2,221 forgotten poets of the First World War

3 December 2013 by in Book publishing

by Richard Burton, author of A strong song tows us

Liam Guilar’s thorough and thoroughly positive review of A strong song tows us in Lady Godiva and Me is a delight. Towards the end of his review Guilar raises some interesting points about how poets’ reputations are built and how the fact that they (sometimes) survive is at the mercy of the whirlpools academics create as they forge their own careers. It’s a point that he develops in his blog of 24 October 2013: “The shrinking of poetry from the public domain into academic institutions means that what gets read at school and taught at university, sets up a perverse kind of brand loyalty and what is read at school has more to do with what schools have to do, than with any kind of poetics. If no one ever published another poem, schools could continue blithely teaching their compulsory version of poetry because it has never borne much relationship to how poems operate outside.”

Basil Bunting with his father Thomas Lowe Bunting during World War 1

Basil Bunting with his father Thomas Lowe Bunting during World War 1

I hope his conclusion (that “Bunting is not appearing any time soon on a school curriculum”) is wide of the mark, but I suspect he is correct. The example he gives of my misunderstanding of the way the curriculum gives life to poetry is my assessment of the poets of WW1. He quotes this passage from A strong song tows us:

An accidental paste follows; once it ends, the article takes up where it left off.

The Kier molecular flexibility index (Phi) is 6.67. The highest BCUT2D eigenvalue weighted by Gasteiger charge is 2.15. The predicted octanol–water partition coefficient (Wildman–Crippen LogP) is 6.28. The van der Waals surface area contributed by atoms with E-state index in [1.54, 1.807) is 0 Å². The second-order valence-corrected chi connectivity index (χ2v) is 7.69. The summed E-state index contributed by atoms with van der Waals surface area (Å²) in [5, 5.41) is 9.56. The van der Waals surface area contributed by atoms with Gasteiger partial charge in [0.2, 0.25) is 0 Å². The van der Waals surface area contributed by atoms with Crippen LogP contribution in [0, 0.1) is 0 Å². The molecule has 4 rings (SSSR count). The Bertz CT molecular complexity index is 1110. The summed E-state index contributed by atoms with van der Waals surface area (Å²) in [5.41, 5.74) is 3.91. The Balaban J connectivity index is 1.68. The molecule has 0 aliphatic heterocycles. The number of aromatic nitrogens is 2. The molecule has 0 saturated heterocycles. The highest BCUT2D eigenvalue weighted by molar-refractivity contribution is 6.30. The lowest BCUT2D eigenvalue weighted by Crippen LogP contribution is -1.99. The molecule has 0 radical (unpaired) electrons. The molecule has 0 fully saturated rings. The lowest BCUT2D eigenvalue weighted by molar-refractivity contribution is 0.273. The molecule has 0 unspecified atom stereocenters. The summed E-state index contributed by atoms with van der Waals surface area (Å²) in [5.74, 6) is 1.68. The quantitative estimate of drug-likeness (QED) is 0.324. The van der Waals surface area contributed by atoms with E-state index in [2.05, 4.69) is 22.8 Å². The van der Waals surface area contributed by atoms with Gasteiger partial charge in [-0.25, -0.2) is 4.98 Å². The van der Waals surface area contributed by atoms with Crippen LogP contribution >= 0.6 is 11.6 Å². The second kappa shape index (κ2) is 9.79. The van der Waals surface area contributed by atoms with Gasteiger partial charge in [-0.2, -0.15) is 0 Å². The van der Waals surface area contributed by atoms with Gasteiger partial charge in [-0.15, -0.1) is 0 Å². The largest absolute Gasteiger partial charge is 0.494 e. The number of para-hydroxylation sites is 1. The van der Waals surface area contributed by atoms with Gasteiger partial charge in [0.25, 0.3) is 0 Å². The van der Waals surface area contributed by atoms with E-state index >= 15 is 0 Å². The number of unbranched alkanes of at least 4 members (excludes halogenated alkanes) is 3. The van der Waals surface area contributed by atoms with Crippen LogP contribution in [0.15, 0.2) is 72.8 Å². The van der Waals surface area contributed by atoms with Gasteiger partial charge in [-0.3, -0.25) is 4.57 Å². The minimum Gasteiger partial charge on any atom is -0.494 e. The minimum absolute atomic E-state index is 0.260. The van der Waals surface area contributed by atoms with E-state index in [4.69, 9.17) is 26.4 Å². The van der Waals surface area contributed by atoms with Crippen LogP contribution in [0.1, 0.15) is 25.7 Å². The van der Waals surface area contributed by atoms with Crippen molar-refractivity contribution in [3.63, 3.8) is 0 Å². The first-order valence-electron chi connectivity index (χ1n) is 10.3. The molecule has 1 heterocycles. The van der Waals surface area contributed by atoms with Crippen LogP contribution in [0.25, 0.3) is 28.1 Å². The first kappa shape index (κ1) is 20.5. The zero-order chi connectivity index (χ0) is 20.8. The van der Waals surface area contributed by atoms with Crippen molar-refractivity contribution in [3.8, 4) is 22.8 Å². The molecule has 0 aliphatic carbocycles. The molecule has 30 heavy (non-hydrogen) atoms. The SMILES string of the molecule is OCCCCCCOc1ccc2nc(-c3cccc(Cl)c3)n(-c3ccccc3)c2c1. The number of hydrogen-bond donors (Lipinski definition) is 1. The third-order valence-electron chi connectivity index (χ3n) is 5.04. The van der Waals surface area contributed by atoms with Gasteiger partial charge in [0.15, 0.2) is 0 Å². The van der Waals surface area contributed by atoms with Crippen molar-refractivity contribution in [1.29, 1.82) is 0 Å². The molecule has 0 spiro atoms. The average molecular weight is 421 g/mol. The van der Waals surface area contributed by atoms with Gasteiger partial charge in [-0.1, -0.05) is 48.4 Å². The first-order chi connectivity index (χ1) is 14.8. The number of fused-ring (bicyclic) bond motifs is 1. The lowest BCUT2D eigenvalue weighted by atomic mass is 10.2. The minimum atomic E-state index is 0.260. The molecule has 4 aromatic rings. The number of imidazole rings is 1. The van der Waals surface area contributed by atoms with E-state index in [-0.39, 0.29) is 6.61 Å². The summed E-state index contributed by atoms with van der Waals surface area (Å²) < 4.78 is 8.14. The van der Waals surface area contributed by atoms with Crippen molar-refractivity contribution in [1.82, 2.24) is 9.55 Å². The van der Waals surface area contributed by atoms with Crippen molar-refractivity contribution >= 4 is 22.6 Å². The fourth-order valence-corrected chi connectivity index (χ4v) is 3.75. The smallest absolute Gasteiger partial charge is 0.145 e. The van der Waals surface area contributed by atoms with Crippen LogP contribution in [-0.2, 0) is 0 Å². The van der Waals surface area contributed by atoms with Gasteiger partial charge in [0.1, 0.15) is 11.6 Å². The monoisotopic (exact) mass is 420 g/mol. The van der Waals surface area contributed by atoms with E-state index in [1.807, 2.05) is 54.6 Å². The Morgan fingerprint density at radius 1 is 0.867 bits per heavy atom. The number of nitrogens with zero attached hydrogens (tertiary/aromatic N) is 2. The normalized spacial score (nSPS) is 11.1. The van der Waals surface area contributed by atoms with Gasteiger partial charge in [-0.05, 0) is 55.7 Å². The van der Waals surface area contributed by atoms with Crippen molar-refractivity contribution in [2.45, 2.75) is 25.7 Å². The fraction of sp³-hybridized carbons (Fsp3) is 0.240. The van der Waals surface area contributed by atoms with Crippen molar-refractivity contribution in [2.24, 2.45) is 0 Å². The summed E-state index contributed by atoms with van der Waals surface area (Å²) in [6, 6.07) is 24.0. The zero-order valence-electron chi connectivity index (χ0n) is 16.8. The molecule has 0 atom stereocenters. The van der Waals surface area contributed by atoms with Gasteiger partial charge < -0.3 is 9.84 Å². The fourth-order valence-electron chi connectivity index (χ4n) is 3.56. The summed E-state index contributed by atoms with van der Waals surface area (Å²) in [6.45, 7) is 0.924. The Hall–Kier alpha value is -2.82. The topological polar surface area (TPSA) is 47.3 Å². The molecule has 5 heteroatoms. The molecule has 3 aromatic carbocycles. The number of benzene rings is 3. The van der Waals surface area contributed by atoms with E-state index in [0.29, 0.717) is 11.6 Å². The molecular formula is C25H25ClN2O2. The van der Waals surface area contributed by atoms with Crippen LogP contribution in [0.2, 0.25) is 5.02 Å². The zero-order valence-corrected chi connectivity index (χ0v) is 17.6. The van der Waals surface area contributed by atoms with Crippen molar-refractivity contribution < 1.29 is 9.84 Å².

“We now think of the poetry of the first world war as overwhelmingly critical of political and military leaders’ strategy and tactics, articulating a sense of the hopelessness of valour in the teeth of insuperable horror, but that is largely because the poetry that has survived (because it is the best) was written by poets – Wilfred Owen, Isaac Rosenberg, Siegfried Sassoon and Robert Graves – who subscribed to the view that it was the futility and horror that needed to be in a perverse sense celebrated. In fact of the 2,225 poets who published during the years of the war hardly any expressed the views that have for generations of students defined its poetry.”

Guilar writes of this that “It’s the bit in brackets that betrays him: (‘because it is the best’.)

Is it? On what grounds?

Poems get chosen partly because of the syllabus requirement, but partly because of the values they espouse. Are those four poets Burton names really ‘the best’? Are there really no good pro war poems written by one of the 2,221 other poets?”

I have missed out an important part of Guilar’s argument here to save space but I’m not disagreeing with him. War poetry is not my area of expertise and I’m happy to be proved wrong about it, but it seems to me that the only way to advance the argument would be to give some examples of poems written by the other 2,221 poets that stack up against Futility, say, or Break of Day in the Trenches. Perhaps there are some gems to be found. It will be finding volunteers to read the works of 2,221 forgotten pro-war poets from 100 years ago that will be the challenge.

For more information on the life and work of Basil Bunting, visit our dedicated site at www.basilbunting.com.